The First 15

Thursday March 30, 2023

by Thomas Mitchell


Scripture Reading

Luke 4:1-12
Jesus, full of the Holy Spirit, left the Jordan and was led by the Spirit into the wilderness, where for forty days he was tempted by the devil. He ate nothing during those days, and at the end of them he was hungry. The devil said to him, “If you are the Son of God, tell this stone to become bread.” Jesus answered, “It is written: ‘Man shall not live on bread alone.’” The devil led him up to a high place and showed him in an instant all the kingdoms of the world.

And he said to him, “I will give you all their authority and splendor; it has been given to me, and I can give it to anyone I want to. If you worship me, it will all be yours.”

Jesus answered, “It is written: ‘Worship the Lord your God and serve him only.’”

The devil led him to Jerusalem and had him stand on the highest point of the temple. “If you are the Son of God,” he said, “throw yourself down from here. For it is written: “‘He will command his angels concerning you to guard you carefully; they will lift you up in their hands, so that you will not strike your foot against a stone.’”

Jesus answered, “It is said: ‘Do not put the Lord your God to the test.’”


In human relationships, it is very important who said what in a conversation. We infer motives when someone says something, and we are surprised or not surprised when someone says something, knowing who they are and what they have been through.

Jesus, in this moment, was calling on the entirety of the covenant community of Israel when he said the words, “It is said.”

“It is said by whom?” the reader, and even the devil, may ask. To answer this question, we must go back to the passage in Deuteronomy to which Jesus is referring.

Deuteronomy 6:14–19 says:

Do not follow other gods, the gods of the peoples around you; for the Lord your God, who is among you, is a jealous God and his anger will burn against you, and he will destroy you from the face of the land. Do not put the Lord your God to the test as you did at Massah. Be sure to keep the commands of the Lord your God and the stipu- lations and decrees he has given you. Do what is right and good in the Lord’s sight, so that it may go well with you and you may go in and take over the good land the Lord promised on oath to your ancestors, thrusting out all your enemies before you, as the Lord said.

Who put the Lord their God to the test at Massah? The Israelites, God’s people, that’s who. At Massah (testing) and Meribah (quarreling) the chosen of God demanded water, testing God and Moses, quarreling all along the way.

Resisting God leads to eventual devastation and lessons learned.

In Exodus 17:7 we read: “And he [Moses] called the place Massah and Meribah because the Israelites quarreled and because they tested the Lord saying, ‘Is the Lord among us or not?’”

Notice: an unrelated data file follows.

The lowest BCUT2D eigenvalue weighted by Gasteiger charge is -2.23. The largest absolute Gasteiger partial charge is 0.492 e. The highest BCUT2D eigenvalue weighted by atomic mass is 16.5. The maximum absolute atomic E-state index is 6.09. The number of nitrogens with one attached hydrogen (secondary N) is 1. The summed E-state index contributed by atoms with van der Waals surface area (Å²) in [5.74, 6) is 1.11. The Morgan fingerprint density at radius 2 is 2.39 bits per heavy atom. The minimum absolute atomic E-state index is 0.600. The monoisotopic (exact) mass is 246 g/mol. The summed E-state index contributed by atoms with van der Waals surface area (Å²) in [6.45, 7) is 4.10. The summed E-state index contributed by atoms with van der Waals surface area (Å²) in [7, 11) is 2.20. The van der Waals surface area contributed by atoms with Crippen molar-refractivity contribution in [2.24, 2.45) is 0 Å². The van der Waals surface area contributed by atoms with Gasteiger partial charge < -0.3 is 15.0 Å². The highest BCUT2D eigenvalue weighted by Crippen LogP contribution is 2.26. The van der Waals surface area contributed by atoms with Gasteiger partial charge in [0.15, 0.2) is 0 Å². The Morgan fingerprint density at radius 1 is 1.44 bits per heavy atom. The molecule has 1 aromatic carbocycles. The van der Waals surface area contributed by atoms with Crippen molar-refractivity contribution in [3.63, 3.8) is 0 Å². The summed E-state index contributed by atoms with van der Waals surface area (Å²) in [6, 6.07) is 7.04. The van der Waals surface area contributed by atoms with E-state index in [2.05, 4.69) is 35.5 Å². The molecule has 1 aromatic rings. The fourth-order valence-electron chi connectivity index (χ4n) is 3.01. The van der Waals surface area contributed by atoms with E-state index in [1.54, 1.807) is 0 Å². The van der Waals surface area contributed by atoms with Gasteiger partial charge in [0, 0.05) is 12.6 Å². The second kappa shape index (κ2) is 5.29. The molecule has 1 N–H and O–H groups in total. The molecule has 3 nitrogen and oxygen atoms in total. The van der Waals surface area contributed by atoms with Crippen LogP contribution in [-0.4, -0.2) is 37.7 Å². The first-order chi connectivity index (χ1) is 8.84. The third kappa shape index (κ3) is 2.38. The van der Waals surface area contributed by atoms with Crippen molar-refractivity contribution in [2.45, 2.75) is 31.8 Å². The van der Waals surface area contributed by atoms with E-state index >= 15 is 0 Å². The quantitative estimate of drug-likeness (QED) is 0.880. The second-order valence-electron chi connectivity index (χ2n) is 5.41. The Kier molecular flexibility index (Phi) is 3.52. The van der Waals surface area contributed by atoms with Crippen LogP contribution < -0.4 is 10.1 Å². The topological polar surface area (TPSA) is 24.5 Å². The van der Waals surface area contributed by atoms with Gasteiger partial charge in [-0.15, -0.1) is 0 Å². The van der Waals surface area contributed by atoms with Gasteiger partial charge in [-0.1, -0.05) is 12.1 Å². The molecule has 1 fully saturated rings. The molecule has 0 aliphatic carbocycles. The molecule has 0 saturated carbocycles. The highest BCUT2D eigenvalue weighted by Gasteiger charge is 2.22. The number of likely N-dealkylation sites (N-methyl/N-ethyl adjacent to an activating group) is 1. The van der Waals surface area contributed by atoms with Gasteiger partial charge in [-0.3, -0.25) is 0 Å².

Moses, on behalf of God’s entire covenant family across time, and repeated by their children’s children across history, is the one who is behind the “It is said” in Jesus’s response to the enemy.

And here we find a reason to speak Scripture, pray Scripture, and respond with Scripture. We are leveraging that mass of spiritual equity of the faithful who have gone before us in their response to God, as we respond to our foe.

The Israelites learned a lesson at Massah and Meribah, and they repeated the story of that lesson throughout time in the form of a command from the Lord.

Jesus called that entire corporate movement of covenant journey with God to mind with the three simple words, “It is said.” “Our words” in resisting the enemy may need to be replaced with “Our Words” of the entire covenant community. There is a difference.

Have you ever spoken back to the enemy, in the face of a moment of temptation, using the Scriptures and the weight of your covenant family’s response to God? What was that moment like, and what Scripture did you use?

Closing Prayer

Lord of the Wild, we thank you for all the lessons of your covenant people that have preceded our own situations, and for the wisdom from which we can draw. May we not test you as the people of Israel tested you. Let our daily response be one of immediate, and blessed, obedience. In Jesus’s name, amen.

Songs for the Wilderness

Today we will sing “You Say” by Lauren Daigle which you can find here. Subscribe to our Spotify playlist featuring all of our Songs for the Wilderness here.

First 15 through the season of Lent is adapted from Jesus in the Wild: Lessons of Calling for Life in the World available through Seedbed. If you or your small group are interested in using this resource for your Lenten study, you can find more information here or send an email to

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